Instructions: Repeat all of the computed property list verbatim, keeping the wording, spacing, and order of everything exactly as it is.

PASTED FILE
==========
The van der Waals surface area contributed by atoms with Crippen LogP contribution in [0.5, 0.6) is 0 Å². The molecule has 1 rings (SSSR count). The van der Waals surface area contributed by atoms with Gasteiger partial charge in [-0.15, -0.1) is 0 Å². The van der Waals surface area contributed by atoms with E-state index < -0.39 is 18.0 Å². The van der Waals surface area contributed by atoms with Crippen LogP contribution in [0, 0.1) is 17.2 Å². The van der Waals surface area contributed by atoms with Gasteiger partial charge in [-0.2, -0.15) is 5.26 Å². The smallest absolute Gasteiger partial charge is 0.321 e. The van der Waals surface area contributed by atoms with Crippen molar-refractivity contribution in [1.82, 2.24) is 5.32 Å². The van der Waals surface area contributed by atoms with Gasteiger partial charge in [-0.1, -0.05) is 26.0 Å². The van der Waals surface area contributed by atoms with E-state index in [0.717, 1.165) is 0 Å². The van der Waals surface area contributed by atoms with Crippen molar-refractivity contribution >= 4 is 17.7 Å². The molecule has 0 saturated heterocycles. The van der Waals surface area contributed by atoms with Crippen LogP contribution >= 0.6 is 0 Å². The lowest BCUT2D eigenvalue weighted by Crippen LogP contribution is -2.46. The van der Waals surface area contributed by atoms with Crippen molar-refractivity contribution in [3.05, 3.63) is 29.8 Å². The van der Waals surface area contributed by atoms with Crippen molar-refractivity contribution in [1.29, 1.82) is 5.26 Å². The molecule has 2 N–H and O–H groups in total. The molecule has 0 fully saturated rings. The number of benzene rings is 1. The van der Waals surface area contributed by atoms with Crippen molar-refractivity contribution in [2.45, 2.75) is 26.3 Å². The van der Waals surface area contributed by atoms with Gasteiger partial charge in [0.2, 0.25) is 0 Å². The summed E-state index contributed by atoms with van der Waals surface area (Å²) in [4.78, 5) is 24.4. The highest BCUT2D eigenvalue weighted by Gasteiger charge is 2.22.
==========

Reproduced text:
The van der Waals surface area contributed by atoms with Crippen LogP contribution in [0.5, 0.6) is 0 Å². The molecule has 1 rings (SSSR count). The van der Waals surface area contributed by atoms with Gasteiger partial charge in [-0.15, -0.1) is 0 Å². The van der Waals surface area contributed by atoms with E-state index < -0.39 is 18.0 Å². The van der Waals surface area contributed by atoms with Crippen LogP contribution in [0, 0.1) is 17.2 Å². The van der Waals surface area contributed by atoms with Gasteiger partial charge in [-0.2, -0.15) is 5.26 Å². The smallest absolute Gasteiger partial charge is 0.321 e. The van der Waals surface area contributed by atoms with Crippen molar-refractivity contribution in [1.82, 2.24) is 5.32 Å². The van der Waals surface area contributed by atoms with Gasteiger partial charge in [-0.1, -0.05) is 26.0 Å². The van der Waals surface area contributed by atoms with E-state index in [0.717, 1.165) is 0 Å². The van der Waals surface area contributed by atoms with Crippen molar-refractivity contribution >= 4 is 17.7 Å². The molecule has 0 saturated heterocycles. The van der Waals surface area contributed by atoms with Crippen LogP contribution >= 0.6 is 0 Å². The lowest BCUT2D eigenvalue weighted by Crippen LogP contribution is -2.46. The van der Waals surface area contributed by atoms with Crippen molar-refractivity contribution in [3.05, 3.63) is 29.8 Å². The van der Waals surface area contributed by atoms with Crippen molar-refractivity contribution in [1.29, 1.82) is 5.26 Å². The molecule has 2 N–H and O–H groups in total. The molecule has 0 fully saturated rings. The number of benzene rings is 1. The van der Waals surface area contributed by atoms with Crippen molar-refractivity contribution in [2.45, 2.75) is 26.3 Å². The van der Waals surface area contributed by atoms with Gasteiger partial charge in [0.2, 0.25) is 0 Å². The summed E-state index contributed by atoms with van der Waals surface area (Å²) in [4.78, 5) is 24.4. The highest BCUT2D eigenvalue weighted by Gasteiger charge is 2.22.